Dizzy Spells Be Gone!



Summer is here, but that doesn’t mean stress has taken its vacation. With summer jobs, internships, family events, and maybe even some online classes, our lives are just as busy – if not busier – than during the regular school year. Here are some tips to help relieve your body from the heavy burdens of stress, anxiety, and intense exercise.


You feel weak, shaky, or lightheaded a couple of hours after a morning workout.


You may not be refueling properly after exercising. According to mamashealth.com, when you exercise, your body uses glycogen, a carbohydrate found within our muscles and liver, as its primary source of fuel. It’s crucial that you replenish this source in order to rebuild and repair your muscles.


Keep a snack and water bottle at your desk/locker at all times as a reminder to eat something when you get to school or work. I know it’s hard in our day-and-age, but DO NOT skip breakfast. You need to get an adequate amount of carbohydrates and protein after a morning workout to get you through the day. Try ½ bagel with peanut butter and a bottle of orange juice.


You feel nauseous and dizzy during the first couple of minutes into your afternoon workout.


You are most likely dehydrated.


For an athlete to stay hydrated, it is important to know how much water you are losing during your workout. To find out, weigh yourself before you workout and then right after (without drinking anything). According to the Running Times Magazine, you need 16 oz (two cups) of water for every pound lost. On top of that, you need to drink at least 8 cups of water a day to maintain a healthy body. Slowly hydrating throughout the day allows your body to retain more water. Try drinking a sports drink during and after very intense workouts in order to replenish your body with the electrolytes you lose by sweating.


You experience mid-afternoon tiredness and headaches.


You may be experiencing a drop in your blood sugar levels. The University of California San Francisco Medical Center says low blood sugar occurs when the amount of glucose in your blood drops below its normal level (70-100 milliliters per deciliter). Exercise is one cause of low blood sugar, along with skipping meals, not eating enough carbohydrates, and drinking too much alcohol.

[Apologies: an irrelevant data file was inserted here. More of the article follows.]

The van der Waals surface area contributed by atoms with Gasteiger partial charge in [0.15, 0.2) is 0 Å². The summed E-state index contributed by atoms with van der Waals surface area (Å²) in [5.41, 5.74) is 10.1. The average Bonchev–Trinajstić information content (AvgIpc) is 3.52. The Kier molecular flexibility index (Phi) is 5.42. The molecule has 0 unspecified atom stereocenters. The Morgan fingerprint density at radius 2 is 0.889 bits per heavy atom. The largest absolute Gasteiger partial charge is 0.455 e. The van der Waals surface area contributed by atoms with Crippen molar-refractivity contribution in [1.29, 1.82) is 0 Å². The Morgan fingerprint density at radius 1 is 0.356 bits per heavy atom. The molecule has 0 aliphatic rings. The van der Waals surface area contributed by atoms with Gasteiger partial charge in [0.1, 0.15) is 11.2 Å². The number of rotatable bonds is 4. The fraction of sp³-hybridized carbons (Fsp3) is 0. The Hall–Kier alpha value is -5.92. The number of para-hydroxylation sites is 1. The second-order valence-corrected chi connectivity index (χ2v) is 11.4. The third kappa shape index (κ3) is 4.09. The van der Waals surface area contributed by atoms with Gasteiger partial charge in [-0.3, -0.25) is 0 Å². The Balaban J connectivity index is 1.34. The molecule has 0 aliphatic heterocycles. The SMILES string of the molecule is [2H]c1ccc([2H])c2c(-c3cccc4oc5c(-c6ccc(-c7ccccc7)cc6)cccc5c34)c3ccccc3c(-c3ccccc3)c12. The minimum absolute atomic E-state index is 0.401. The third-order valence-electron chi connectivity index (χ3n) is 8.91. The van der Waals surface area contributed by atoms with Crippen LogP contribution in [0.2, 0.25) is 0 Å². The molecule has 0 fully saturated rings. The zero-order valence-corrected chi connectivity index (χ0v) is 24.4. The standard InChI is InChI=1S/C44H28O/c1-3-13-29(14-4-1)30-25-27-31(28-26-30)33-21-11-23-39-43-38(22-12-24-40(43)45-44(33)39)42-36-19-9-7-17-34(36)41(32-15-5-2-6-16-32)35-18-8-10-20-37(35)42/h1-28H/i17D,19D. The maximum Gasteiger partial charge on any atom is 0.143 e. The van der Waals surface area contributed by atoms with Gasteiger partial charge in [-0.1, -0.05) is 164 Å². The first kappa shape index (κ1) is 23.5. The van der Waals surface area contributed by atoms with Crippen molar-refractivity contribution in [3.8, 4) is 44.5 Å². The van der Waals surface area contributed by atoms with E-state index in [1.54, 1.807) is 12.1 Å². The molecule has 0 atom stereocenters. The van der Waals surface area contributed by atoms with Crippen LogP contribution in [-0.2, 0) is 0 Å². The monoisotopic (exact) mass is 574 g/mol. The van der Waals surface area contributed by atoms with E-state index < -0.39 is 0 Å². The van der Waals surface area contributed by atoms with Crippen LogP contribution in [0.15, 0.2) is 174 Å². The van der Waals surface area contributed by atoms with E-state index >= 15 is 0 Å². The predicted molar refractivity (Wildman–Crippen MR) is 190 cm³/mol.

If you work out in the morning, you may need an afternoon sugar pick-me-up to avoid headaches, dizziness, and that vertigo (room-spinning) feeling. Try making a smoothie with berries, yogurt, milk and honey. Nicole Esplin, a junior at Elon University who has a full time summer internship, brings a small blender to work every day to make afternoon smoothies. “I bring a Magic Bullet blender to work because it’s small and compact,” Esplin says. “For me, a smoothie is a better pick-me-up than a cup of coffee because it’s more like a small meal that you can sip while working.” You can also try ½ cup of Turkey Hill vanilla bean frozen yogurt. This flavor only has 90 calories per serving and is also an excellent source of vitamin D and calcium. An apple or an orange are other examples of healthy snacks that will give you a sugar kick. Try pairing it with a handful of almonds to get in a serving of protein as well. Avoid processed sugar such as in sodas and candy, which are empty calories with no nutritional value.


You undergo dizziness and have headaches when waking up in the morning or after naps.


Although it is usually only prominent in the elderly, dizziness can occur when you sit or stand up too fast (especially after lying down). A CBS News health article says this is due to a rapid drop in blood pressure.


Try setting your alarm five minutes earlier so you don’t feel like you have to hop right out of bed. Take five or ten minutes to lie and stretch before you get going. This has also been shown to help fatigued muscles. Keep a bottle of water by your bed and try drinking some before getting up. Just try to focus on taking things slower. Save the speed for that upcoming road race.

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